Goldich dissolution series

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Discontinuous
Series
 
Continuous
Series
 
High
 
 
 
 
 
 
 
 
 
 
 
 
Olivine
 
Plagioclase
(Calcium rich)
 
 
 
 
 
 
 
 
 
 
 
 
 
 
 
 
 
Pyroxene
 
 
 
 
 
 
 
 
 
 
 
 
 
 
 
 
 
 
 
 
 
 
Amphibole
 
 
 
 
 
 
 
 
 
 
 
 
 
 
 
 
 
 
 
 
 
 
Biotite
(Black Mica)
 
Plagioclase
(Sodium rich)
 
Relative
Weathering
potential
 
 
 
 
 
 
 
 
 
 
 
 
 
 
 
 
 
 
 
 
 
 
Orthoclase
 
 
 
 
 
 
 
 
 
 
 
 
 
 
 
 
 
 
 
 
Muscovite
(White Mica)
 
 
 
 
 
 
 
 
 
 
 
 
 
 
 
 
 
 
 
 
Quartz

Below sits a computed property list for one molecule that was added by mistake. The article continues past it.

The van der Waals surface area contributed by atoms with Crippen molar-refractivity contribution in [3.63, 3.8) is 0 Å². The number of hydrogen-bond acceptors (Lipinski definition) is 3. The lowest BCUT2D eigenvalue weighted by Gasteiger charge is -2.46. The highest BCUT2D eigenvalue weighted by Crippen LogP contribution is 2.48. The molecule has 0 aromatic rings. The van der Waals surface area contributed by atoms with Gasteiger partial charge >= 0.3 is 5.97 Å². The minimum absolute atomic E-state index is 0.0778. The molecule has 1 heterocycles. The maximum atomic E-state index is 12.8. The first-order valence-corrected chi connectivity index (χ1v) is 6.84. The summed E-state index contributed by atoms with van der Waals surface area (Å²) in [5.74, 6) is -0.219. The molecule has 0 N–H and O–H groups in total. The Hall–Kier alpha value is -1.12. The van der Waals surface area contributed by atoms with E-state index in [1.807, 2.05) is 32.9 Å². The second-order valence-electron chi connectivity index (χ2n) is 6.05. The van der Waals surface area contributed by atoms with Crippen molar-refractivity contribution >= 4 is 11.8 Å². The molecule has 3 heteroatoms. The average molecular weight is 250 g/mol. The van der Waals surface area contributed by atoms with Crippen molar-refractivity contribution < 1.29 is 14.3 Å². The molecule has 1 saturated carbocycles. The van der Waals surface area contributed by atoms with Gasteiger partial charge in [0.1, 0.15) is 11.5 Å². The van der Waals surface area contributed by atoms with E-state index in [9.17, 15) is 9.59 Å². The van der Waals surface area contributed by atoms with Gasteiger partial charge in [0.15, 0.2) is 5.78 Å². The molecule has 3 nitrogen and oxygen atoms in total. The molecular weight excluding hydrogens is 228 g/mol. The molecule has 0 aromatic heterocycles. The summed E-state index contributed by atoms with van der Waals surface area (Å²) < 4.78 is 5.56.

Low
Olivine weathering to iddingsite within a mantle xenolith, a common reaction within the series

The Goldich dissolution series is a way of predicting the relative stability or weathering rate of various minerals on the Earth's surface. S. S. Goldich came up with the series in 1938[1] after studying soil profiles. He found that minerals that form at higher temperatures and pressures are less stable on the surface than minerals that form at lower temperatures and pressures.[2] This pattern follows the same pattern of the Bowen's reaction series, with the minerals that are first to crystallize also the first the undergo chemical weathering.

References[edit]

  1. ^ Goldich, S. S. (1938). "A Study in Rock Weathering". Journal of Geology. 46: 17–58. Bibcode:1938JG.....46...17G. doi:10.1086/624619. 
  2. ^ Prothero & Schwab, Donald R. & Fred (1996). Sedimentary Geology. W. H. Freeman. p. 24. ISBN 0-7167-2726-9.